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The Democratic primary field may have narrowed to just two frontrunners, Senator Bernie Sanders and Vice President Joe Biden, but the election won’t be over anytime soon.

American elections are notoriously protracted. Every one of our votes is crucial, but the length and intensity of our election cycles — not to mention the role that big money plays in our politics — make it no surprise that many people feel disaffected and disillusioned.

Luckily, casting a ballot is just one of many ways that people across the country can speak out about the issues that affect their daily lives. And with the convergence of the climate crisis and extreme wealth concentration, more people are recognizing the importance of weaving electoral politics with base-building strategies and tactics. 

Building the infrastructure critical to maintaining civil society — from unions to tenants associations, community organizing, and social movements — is important work. Not only do these forms of movement organizing have the potential to shift the broader political discourse, they also provide a laboratory for experimenting with new participatory and democratic processes. As legal scholar and activist K. Sabeel Rahman and many others have pointed out: our task is not to restore democracy, but to realize it.

What does realizing democracy look like in practice? 

The youth climate movement is a powerful example of the impact that social movements have on policy and politics. Many high schoolers and children too young to vote have taken to the streets, skipping school for the Youth Climate Strikes, to call for action and leadership on climate change. Their organizing has had far-reaching impact, pushing Democratic candidates and elected officials to articulate positions on climate change and forcing the Green New Deal into mainstream discourse.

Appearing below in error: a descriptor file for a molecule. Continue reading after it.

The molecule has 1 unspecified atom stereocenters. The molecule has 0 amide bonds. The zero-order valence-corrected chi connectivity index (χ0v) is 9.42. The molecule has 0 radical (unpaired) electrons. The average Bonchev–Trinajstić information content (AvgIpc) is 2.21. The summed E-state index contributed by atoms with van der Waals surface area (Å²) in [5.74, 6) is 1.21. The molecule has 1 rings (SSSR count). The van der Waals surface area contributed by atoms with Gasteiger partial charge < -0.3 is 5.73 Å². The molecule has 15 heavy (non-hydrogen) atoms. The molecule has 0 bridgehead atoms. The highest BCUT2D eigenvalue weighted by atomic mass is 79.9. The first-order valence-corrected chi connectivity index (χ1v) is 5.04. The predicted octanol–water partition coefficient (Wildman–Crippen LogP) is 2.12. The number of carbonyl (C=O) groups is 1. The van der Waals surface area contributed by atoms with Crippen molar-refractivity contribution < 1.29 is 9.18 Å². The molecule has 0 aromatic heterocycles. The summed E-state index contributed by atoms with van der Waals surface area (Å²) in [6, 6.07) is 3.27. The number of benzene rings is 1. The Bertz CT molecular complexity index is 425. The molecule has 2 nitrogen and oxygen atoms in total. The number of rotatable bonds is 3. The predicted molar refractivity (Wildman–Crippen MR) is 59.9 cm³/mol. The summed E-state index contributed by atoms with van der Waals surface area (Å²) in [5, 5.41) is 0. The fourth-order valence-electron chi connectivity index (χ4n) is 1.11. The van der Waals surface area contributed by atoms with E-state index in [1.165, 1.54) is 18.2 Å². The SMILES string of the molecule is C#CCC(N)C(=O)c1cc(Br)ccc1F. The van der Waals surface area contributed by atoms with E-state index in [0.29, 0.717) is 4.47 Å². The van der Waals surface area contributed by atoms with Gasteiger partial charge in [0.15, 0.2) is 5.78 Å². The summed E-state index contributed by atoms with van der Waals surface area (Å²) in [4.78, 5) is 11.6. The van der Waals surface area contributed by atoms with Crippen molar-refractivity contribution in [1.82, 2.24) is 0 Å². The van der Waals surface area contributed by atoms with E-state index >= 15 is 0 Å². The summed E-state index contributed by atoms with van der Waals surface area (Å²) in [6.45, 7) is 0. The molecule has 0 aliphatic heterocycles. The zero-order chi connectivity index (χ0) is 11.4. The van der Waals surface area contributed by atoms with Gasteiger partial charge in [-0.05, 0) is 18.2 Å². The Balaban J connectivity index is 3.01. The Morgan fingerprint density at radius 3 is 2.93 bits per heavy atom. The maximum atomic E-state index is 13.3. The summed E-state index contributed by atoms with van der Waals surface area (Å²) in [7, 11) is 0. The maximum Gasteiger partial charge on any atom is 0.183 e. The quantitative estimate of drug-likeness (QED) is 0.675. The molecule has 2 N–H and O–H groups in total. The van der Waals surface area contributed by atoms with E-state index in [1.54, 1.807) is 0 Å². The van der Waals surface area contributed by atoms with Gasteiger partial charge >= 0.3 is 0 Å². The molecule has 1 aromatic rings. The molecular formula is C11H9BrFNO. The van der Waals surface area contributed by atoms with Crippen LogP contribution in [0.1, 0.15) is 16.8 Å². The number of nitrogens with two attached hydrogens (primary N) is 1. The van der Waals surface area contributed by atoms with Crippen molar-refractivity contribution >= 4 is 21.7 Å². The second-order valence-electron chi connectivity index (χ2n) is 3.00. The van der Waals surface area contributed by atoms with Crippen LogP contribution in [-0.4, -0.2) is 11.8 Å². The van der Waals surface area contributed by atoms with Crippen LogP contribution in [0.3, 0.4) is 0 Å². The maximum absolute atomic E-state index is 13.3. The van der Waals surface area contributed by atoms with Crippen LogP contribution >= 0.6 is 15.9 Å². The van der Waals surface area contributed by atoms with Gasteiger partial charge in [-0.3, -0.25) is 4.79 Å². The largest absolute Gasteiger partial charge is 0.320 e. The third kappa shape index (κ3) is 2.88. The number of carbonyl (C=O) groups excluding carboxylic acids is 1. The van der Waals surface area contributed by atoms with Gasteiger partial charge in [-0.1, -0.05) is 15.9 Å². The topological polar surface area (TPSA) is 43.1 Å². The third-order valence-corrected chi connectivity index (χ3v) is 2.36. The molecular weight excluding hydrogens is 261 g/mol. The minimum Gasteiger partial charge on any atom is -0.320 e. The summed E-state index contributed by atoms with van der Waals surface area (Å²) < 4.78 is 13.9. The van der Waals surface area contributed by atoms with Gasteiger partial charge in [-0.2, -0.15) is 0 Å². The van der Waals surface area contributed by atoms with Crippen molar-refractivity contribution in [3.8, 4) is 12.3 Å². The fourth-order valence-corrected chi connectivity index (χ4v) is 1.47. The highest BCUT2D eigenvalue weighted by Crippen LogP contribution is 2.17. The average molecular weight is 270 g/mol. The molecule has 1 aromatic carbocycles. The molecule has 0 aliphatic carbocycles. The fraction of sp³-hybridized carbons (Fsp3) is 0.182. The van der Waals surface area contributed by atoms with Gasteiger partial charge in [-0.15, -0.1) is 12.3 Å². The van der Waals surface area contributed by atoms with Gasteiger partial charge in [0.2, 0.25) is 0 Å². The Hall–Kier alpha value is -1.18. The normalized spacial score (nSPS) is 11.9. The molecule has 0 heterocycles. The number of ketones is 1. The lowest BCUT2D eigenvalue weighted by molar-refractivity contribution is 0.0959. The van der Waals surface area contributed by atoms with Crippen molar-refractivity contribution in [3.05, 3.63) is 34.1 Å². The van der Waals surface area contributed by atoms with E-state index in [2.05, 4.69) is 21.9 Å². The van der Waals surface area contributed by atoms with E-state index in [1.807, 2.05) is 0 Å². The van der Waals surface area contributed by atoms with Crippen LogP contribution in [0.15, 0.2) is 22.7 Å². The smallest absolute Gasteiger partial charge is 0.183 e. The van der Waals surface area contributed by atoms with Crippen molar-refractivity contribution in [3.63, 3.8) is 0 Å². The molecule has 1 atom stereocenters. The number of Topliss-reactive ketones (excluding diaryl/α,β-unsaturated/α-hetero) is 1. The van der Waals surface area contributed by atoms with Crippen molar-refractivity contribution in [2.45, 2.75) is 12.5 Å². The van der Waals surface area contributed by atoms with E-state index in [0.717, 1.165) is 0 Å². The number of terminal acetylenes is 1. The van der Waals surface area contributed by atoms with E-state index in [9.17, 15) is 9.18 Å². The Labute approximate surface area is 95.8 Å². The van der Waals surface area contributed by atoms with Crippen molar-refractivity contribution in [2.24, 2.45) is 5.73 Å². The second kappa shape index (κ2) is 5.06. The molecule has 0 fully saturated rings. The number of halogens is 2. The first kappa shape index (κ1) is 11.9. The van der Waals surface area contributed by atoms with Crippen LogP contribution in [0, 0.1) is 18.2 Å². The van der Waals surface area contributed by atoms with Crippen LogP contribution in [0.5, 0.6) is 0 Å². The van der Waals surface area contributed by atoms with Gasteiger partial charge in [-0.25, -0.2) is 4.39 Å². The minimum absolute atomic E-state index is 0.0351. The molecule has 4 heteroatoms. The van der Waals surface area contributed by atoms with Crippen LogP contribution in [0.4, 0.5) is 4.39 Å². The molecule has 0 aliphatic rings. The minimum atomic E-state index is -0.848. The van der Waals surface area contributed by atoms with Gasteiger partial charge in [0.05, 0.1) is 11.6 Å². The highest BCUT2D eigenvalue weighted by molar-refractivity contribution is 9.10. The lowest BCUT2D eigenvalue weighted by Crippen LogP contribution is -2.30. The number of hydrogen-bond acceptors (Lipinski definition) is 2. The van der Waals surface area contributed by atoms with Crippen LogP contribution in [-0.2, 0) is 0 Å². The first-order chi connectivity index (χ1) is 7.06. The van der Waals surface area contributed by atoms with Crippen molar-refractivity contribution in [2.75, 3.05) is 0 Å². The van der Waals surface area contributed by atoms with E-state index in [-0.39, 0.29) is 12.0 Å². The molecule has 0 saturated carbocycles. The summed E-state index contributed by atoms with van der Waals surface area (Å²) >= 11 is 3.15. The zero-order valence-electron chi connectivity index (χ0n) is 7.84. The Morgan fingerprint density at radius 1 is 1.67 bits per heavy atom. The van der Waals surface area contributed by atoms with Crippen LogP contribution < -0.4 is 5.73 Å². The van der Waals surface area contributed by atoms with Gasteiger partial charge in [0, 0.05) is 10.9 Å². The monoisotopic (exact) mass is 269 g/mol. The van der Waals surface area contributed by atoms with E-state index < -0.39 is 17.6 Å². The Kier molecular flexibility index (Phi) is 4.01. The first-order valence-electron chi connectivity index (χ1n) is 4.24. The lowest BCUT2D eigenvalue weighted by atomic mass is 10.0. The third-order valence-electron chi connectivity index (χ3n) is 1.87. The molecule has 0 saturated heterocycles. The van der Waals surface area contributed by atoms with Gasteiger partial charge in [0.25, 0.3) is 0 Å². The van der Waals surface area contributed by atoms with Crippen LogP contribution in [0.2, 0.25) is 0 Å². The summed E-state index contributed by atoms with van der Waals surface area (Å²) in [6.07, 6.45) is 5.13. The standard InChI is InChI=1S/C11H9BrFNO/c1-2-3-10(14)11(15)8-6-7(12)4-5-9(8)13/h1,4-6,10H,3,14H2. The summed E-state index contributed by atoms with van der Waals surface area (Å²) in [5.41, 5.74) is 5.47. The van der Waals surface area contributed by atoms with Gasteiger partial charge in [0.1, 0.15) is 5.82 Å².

The youth climate movement is “participating in democracy in the only way they can, demonstrating to us as adults that we need to support them, listen to them, and do what we can to take action on the climate crisis,” says Abhilasha Bhola, a senior policy associate at Jobs to Move America who provides mentoring and support to youth climate organizers through Sunrise Movement. “Some of the high schoolers I’m supporting are immigrants, others are exchange students, and all of them are under 18 and unable to vote. But, they see the urgency of the climate crisis and are ready to do whatever it takes to have their voices be heard.”

The growing support for the Green New Deal has revealed the power and potential of our public dollars. Only these public dollars can bring about the Green New Deal’s vision of an economy powered by renewable energy with good union jobs, racial equity, and community self-determination at its core. 

With this in mind, our coalition of community groups, unions, and workforce development organizations in Chicago is holding a series of community forums to help shape the first draft of a good jobs policy that the city’s transit agency, CTA, committed to adopt. The policy, which JMA and CTA are collaborating on, will weave good job creation and racial equity into CTA’s public purchasing and contracting policies. While the development of such policies is typically not such a participatory process, our coalition is working to ensure that CTA riders and Chicagoans have the opportunity to shape the way their public dollars are spent on local transit. At these “Policy for the Public” forums, participants shared their perspectives and priorities, brainstorming suggestions for the policy and offering their thoughts on good jobs, racial equity, and barriers to employment in Chicago.

Underlying these forums is a core belief that our public dollars are the strongest tool we have to make change. Organizing around the ways our public dollars are used (or in some instances, not used) to advance the most public good isn’t just a critical accountability mechanism — it’s our responsibility. Imagining and building a better world is hard, collective work, and it’s up to all of us to roll up our sleeves and dig in.

Associated Press Posts